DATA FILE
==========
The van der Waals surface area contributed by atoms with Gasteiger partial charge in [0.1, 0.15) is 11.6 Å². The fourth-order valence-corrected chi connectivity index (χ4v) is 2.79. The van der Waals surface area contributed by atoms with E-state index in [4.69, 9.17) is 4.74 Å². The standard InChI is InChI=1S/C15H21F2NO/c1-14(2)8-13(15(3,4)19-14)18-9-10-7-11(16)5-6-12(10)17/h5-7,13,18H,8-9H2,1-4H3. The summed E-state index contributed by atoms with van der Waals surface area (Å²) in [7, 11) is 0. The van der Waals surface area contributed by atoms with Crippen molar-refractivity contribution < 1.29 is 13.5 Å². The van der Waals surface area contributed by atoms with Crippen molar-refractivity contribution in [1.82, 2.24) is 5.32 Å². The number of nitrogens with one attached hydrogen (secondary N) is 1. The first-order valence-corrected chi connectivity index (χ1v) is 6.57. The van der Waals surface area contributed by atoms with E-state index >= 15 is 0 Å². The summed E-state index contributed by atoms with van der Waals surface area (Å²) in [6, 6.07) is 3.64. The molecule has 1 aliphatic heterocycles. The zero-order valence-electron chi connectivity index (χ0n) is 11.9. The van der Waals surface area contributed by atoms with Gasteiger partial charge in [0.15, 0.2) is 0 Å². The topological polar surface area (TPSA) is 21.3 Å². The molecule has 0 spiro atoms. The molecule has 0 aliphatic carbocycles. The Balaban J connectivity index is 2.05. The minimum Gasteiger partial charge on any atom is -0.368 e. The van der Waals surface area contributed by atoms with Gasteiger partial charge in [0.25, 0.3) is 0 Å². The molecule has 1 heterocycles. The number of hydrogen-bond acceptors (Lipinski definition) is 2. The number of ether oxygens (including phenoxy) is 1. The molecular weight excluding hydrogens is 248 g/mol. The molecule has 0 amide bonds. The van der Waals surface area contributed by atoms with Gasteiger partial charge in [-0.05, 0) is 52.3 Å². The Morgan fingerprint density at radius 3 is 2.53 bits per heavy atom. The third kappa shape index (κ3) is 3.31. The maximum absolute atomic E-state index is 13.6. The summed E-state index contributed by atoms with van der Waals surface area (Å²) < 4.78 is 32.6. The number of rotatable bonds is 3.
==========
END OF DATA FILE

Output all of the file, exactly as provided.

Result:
The van der Waals surface area contributed by atoms with Gasteiger partial charge in [0.1, 0.15) is 11.6 Å². The fourth-order valence-corrected chi connectivity index (χ4v) is 2.79. The van der Waals surface area contributed by atoms with E-state index in [4.69, 9.17) is 4.74 Å². The standard InChI is InChI=1S/C15H21F2NO/c1-14(2)8-13(15(3,4)19-14)18-9-10-7-11(16)5-6-12(10)17/h5-7,13,18H,8-9H2,1-4H3. The summed E-state index contributed by atoms with van der Waals surface area (Å²) in [7, 11) is 0. The van der Waals surface area contributed by atoms with Crippen molar-refractivity contribution < 1.29 is 13.5 Å². The van der Waals surface area contributed by atoms with Crippen molar-refractivity contribution in [1.82, 2.24) is 5.32 Å². The number of nitrogens with one attached hydrogen (secondary N) is 1. The first-order valence-corrected chi connectivity index (χ1v) is 6.57. The van der Waals surface area contributed by atoms with E-state index >= 15 is 0 Å². The summed E-state index contributed by atoms with van der Waals surface area (Å²) in [6, 6.07) is 3.64. The molecule has 1 aliphatic heterocycles. The zero-order valence-electron chi connectivity index (χ0n) is 11.9. The van der Waals surface area contributed by atoms with Gasteiger partial charge in [0.15, 0.2) is 0 Å². The topological polar surface area (TPSA) is 21.3 Å². The molecule has 0 spiro atoms. The molecule has 0 aliphatic carbocycles. The Balaban J connectivity index is 2.05. The minimum Gasteiger partial charge on any atom is -0.368 e. The van der Waals surface area contributed by atoms with Gasteiger partial charge in [0.25, 0.3) is 0 Å². The molecule has 1 heterocycles. The number of hydrogen-bond acceptors (Lipinski definition) is 2. The number of ether oxygens (including phenoxy) is 1. The molecular weight excluding hydrogens is 248 g/mol. The molecule has 0 amide bonds. The van der Waals surface area contributed by atoms with Gasteiger partial charge in [-0.05, 0) is 52.3 Å². The Morgan fingerprint density at radius 3 is 2.53 bits per heavy atom. The third kappa shape index (κ3) is 3.31. The maximum absolute atomic E-state index is 13.6. The summed E-state index contributed by atoms with van der Waals surface area (Å²) < 4.78 is 32.6. The number of rotatable bonds is 3.